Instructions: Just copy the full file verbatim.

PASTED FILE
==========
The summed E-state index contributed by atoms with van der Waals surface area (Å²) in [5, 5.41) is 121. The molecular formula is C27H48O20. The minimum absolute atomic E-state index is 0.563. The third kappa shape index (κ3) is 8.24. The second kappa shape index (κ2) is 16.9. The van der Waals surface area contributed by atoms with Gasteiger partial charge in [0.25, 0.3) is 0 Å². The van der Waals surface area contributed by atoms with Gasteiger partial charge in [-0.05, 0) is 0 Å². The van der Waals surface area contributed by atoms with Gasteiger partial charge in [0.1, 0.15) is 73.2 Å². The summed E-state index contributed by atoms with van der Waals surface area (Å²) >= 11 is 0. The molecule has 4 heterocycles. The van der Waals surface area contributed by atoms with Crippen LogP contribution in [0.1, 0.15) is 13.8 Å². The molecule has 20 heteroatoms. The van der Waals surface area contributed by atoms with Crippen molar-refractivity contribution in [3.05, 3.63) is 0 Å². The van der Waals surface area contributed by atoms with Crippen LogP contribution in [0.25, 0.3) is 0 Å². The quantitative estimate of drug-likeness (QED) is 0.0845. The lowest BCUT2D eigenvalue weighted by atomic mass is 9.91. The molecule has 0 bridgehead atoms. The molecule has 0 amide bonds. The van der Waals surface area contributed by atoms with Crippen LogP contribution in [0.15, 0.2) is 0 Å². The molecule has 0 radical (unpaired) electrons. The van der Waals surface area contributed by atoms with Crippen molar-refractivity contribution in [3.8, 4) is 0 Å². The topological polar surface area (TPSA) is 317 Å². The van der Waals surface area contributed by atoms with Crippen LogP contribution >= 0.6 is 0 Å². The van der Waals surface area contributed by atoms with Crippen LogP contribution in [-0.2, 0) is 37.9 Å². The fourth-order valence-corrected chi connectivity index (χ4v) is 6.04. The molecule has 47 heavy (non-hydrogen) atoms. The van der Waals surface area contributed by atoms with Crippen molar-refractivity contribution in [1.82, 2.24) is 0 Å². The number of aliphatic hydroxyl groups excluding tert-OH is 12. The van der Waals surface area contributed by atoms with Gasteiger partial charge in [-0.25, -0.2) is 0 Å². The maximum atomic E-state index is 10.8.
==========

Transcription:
The summed E-state index contributed by atoms with van der Waals surface area (Å²) in [5, 5.41) is 121. The molecular formula is C27H48O20. The minimum absolute atomic E-state index is 0.563. The third kappa shape index (κ3) is 8.24. The second kappa shape index (κ2) is 16.9. The van der Waals surface area contributed by atoms with Gasteiger partial charge in [0.25, 0.3) is 0 Å². The van der Waals surface area contributed by atoms with Gasteiger partial charge in [-0.05, 0) is 0 Å². The van der Waals surface area contributed by atoms with Gasteiger partial charge in [0.1, 0.15) is 73.2 Å². The summed E-state index contributed by atoms with van der Waals surface area (Å²) >= 11 is 0. The molecule has 4 heterocycles. The van der Waals surface area contributed by atoms with Crippen LogP contribution in [0.1, 0.15) is 13.8 Å². The molecule has 20 heteroatoms. The van der Waals surface area contributed by atoms with Crippen molar-refractivity contribution in [3.05, 3.63) is 0 Å². The van der Waals surface area contributed by atoms with Crippen LogP contribution in [0.25, 0.3) is 0 Å². The quantitative estimate of drug-likeness (QED) is 0.0845. The lowest BCUT2D eigenvalue weighted by atomic mass is 9.91. The molecule has 0 bridgehead atoms. The molecule has 0 amide bonds. The van der Waals surface area contributed by atoms with Crippen LogP contribution in [0.15, 0.2) is 0 Å². The molecule has 0 radical (unpaired) electrons. The van der Waals surface area contributed by atoms with Crippen molar-refractivity contribution in [3.8, 4) is 0 Å². The topological polar surface area (TPSA) is 317 Å². The van der Waals surface area contributed by atoms with Crippen LogP contribution >= 0.6 is 0 Å². The van der Waals surface area contributed by atoms with Crippen LogP contribution in [-0.2, 0) is 37.9 Å². The fourth-order valence-corrected chi connectivity index (χ4v) is 6.04. The molecule has 47 heavy (non-hydrogen) atoms. The van der Waals surface area contributed by atoms with Crippen molar-refractivity contribution in [1.82, 2.24) is 0 Å². The number of aliphatic hydroxyl groups excluding tert-OH is 12. The van der Waals surface area contributed by atoms with Gasteiger partial charge in [-0.25, -0.2) is 0 Å². The maximum atomic E-state index is 10.8.